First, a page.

5:00- Back in the car for the hour fifteen drive home.

6:15- Hooome! I walk in the door to two crazy dogs and my boyfriend. It usually takes about thirty seconds for me to realize that yes, I do still live in a beyond messy and disorganized house and that yes, I still really don’t want to clean. That’s what Saturdays are for, right??
My messy kitchen
7:00- I attempt to work out. Unfortunately, I do a better a better job thinking about working out than actually following through. It usually only happens three days during the week (including weekends) and normally can be attributed to Cale’s nagging. Huzzah for supportive boyfriends. The next couple hours are spent with my family, relaxing before bed.

9:30- Hopefully I'm ready for bed. Hopefully. I need my beauty sleep :)

Monday, March 12, 2012

OPPRESSION Publication Journey: Guest Post and GIVEAWAY

Welcome to this blog tour stop for Jessica Therrien's debut YA Oppression - with a giveaway!
***
Hello blogger friends! I’m Jessica Therrien, author of Oppression (Children of the Gods #1). Sophia was awesome enough to have me over for a guest post. Thanks Sophia!

I was asked to talk about my publication journey and how I managed to land a contract with ZOVA Books.

When I started writing Oppression, I wrote for fun. I needed to satisfy my YA book addiction and nothing was sucking me in like I wanted. So, I wrote what I knew would suck me in. I never really intended it to be published (…maybe I fantasized about it a little, okay, but I never thought it REALLY would be published).

After I finished, I decided why not at least try, right? I researched the perfect query, wrote up a synopsis, and sent the first 5 pages off to 10 agents. Then my mind did awful things. It imagined great responses. Of course agents would want the full manuscript. I had perfected it. I had worked so so so hard. How could they not?

Each rejection was crushing. I cried. A lot.

Then I got some advice from a friend of a friend who used to be in the publishing industry. I’ll never forget it. It changed my life.

“Go to a writers conference.”

I wrinkled my brow. “Sure,” I said, but I didn’t believe her.

I really don’t know how I convinced myself to go. I was raised to be frugal. I don’t spend money on just anything, but somehow I paid $400 to attend the Southern California Writers Conference. After clicking “submit payment” I seized up…Jessica, what did you just do? $400?!!

So I went. I’m not good at being social, but as it turns out, writers connect with other writers, and I ended up meeting some great friends (despite my sweaty palms). 

At these conferences writers are allowed to send in advanced submissions to agents, authors, publishers, etc. They read what you send and sit down with you for a quick 15 minutes to review/give feedback on your work. I chose to submit to two agents and one author.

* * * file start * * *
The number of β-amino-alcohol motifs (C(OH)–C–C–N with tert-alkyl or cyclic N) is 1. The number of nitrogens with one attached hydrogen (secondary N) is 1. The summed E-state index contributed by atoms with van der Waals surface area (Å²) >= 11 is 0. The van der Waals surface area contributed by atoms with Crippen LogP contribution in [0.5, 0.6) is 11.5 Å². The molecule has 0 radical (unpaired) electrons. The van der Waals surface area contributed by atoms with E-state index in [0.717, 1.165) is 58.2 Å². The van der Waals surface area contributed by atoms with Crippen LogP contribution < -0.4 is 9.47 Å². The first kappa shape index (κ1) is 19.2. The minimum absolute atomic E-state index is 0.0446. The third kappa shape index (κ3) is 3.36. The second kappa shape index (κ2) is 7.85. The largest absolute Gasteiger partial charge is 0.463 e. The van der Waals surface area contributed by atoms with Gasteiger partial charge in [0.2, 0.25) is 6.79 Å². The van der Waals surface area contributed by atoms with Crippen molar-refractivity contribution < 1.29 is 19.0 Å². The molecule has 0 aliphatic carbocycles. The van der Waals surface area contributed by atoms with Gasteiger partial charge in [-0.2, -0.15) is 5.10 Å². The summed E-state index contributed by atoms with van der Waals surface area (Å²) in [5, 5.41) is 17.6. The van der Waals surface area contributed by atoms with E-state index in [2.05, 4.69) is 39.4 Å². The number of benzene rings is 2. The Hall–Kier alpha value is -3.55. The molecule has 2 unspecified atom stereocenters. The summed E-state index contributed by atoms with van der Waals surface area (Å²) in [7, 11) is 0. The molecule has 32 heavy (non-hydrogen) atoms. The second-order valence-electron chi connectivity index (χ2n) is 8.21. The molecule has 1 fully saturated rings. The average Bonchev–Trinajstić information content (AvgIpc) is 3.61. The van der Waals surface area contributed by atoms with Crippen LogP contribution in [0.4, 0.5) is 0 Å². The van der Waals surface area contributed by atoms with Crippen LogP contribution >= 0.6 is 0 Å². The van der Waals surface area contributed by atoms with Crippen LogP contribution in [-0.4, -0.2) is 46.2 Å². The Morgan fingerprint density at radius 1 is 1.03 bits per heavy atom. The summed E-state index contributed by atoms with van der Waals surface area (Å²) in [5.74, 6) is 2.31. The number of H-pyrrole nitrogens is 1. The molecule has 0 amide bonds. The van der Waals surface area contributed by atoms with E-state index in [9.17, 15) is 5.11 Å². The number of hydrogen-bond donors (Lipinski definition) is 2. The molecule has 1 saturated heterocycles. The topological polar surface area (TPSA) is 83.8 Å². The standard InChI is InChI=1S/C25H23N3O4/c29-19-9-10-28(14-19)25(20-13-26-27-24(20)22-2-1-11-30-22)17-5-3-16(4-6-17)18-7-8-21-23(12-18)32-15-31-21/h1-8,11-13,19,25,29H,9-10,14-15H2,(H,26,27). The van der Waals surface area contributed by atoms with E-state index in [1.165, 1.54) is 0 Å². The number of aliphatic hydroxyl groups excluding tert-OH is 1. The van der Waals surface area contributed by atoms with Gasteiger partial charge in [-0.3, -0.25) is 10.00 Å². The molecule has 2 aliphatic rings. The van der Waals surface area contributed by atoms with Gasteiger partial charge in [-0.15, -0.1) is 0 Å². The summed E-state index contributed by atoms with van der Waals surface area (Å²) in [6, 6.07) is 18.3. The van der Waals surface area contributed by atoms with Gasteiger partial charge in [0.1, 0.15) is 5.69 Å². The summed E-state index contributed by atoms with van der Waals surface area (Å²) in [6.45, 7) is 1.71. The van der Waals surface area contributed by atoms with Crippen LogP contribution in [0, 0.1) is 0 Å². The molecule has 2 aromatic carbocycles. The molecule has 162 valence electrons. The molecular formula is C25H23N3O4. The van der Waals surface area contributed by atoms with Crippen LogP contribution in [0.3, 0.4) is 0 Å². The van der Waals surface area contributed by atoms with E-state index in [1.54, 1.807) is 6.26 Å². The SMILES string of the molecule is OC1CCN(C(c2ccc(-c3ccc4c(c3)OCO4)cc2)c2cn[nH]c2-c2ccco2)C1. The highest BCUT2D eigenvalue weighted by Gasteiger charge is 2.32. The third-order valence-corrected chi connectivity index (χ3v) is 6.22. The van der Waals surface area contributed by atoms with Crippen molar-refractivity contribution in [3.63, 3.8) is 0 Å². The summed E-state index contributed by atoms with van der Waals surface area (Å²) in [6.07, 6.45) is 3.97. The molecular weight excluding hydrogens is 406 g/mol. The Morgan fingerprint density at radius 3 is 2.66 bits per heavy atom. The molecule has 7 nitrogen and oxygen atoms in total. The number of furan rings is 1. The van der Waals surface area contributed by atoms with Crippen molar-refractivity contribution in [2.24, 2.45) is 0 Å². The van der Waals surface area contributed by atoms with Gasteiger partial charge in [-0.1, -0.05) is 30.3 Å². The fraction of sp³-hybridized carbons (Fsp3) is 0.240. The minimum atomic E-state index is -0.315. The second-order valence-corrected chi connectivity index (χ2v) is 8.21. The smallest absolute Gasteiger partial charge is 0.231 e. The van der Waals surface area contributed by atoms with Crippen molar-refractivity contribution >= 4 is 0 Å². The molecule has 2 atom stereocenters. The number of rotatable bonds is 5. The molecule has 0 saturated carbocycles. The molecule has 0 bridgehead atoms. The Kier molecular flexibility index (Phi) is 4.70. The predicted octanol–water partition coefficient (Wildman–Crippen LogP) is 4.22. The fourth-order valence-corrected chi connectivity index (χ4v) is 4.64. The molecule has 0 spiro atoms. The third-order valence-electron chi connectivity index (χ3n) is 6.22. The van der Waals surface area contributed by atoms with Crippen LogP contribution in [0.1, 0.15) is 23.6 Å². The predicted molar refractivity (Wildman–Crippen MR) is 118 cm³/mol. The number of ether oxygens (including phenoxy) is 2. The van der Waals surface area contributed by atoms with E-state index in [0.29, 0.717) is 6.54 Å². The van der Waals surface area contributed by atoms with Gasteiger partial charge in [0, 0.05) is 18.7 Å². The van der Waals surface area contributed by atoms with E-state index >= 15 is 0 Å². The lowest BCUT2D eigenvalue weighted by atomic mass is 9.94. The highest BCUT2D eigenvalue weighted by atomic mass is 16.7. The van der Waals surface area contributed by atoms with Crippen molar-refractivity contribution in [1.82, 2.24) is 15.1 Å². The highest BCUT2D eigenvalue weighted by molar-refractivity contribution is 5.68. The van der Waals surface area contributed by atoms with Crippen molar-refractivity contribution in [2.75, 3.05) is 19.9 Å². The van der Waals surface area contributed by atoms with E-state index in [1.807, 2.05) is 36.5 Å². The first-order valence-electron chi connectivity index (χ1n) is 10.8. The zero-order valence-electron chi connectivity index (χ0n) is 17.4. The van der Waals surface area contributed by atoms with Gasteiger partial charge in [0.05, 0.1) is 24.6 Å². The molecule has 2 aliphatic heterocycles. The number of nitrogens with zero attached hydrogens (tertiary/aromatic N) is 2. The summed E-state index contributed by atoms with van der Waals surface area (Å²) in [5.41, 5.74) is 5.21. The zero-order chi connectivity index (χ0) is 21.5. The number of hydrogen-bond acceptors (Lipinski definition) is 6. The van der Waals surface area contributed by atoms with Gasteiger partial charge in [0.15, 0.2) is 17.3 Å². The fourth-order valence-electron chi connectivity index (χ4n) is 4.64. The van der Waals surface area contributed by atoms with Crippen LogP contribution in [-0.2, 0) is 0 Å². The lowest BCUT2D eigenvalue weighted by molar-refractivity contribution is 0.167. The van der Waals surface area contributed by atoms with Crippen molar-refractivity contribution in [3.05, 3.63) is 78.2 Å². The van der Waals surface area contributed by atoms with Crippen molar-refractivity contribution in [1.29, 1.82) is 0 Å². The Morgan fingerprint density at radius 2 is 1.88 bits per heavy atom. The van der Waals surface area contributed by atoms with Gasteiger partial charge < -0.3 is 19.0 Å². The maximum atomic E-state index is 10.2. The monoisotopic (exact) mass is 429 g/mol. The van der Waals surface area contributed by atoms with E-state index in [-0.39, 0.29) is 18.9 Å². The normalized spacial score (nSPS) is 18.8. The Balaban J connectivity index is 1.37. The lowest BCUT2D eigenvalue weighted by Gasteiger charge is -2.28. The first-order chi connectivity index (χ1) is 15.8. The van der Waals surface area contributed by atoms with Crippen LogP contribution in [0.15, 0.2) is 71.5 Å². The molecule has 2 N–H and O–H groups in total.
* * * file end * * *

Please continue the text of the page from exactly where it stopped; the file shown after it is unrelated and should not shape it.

The first agent hated me. I got the vibe. The second agent wasn’t interested in YA. Sigh. The author, Michele Scott, was very sweet and supportive. When I asked her why she thought I’d gotten 10 rejections in a row, she said, “I don’t know. You have a real talent for storytelling.”

It was great to hear, but I wasn’t sure how an author could help me get published. I went off to attend a seminar with little faith that anything would come from the conference. At least I was having fun.

Halfway through the seminar, someone interrupted the lecture.

“We’re looking for Jessica Therrien. Is she here? Publishers from ZOVA Books would like to speak with her.”

My brain: WHAAAAT?!   My mouth: “I’m Jessica.” Eyes wide, I followed the man to meet the people would soon become my dream team.

Turns out author Michele Scott had passed the word onto her publisher about my submission. Crazy, right? I’ll be ever grateful to you, Michele!

ZOVA requested my full manuscript after meeting with me. A few looooong weeks of waiting passed, and ZOVA proposed a contract.

I toiled over the fact that I didn’t have an agent for a while, but in the end I signed on my own, agentless. It was a risky call, but I’m glad it turned out the way it did. I’ve grown very close to the people at ZOVA and consider them good friends. They’ve worked very hard to make Oppression what it is, and I know they’re the best publisher for me.

Now that you know how the magic happened, I hope you all enjoy reading Oppression (Children of the Gods #1)!

Thanks for stopping by for the blog tour, and thanks again Sophia for having me on your blog.

Jessica's Bio:
I am a newly married and soon-to-be published 26-year-old. OPPRESSION, book one of my YA paranormal romance/adventure series, CHILDREN OF THE GODS, will be out February 28, 2012. I am a graduate of San Diego State University. I lived in Taiwan for a year where I learned Chinese, but I live in Chula Vista where everyone speaks Spanish instead. Although I spend most days in a cubicle at my day job, my alter ego is a writer, who loves the arts with a passion.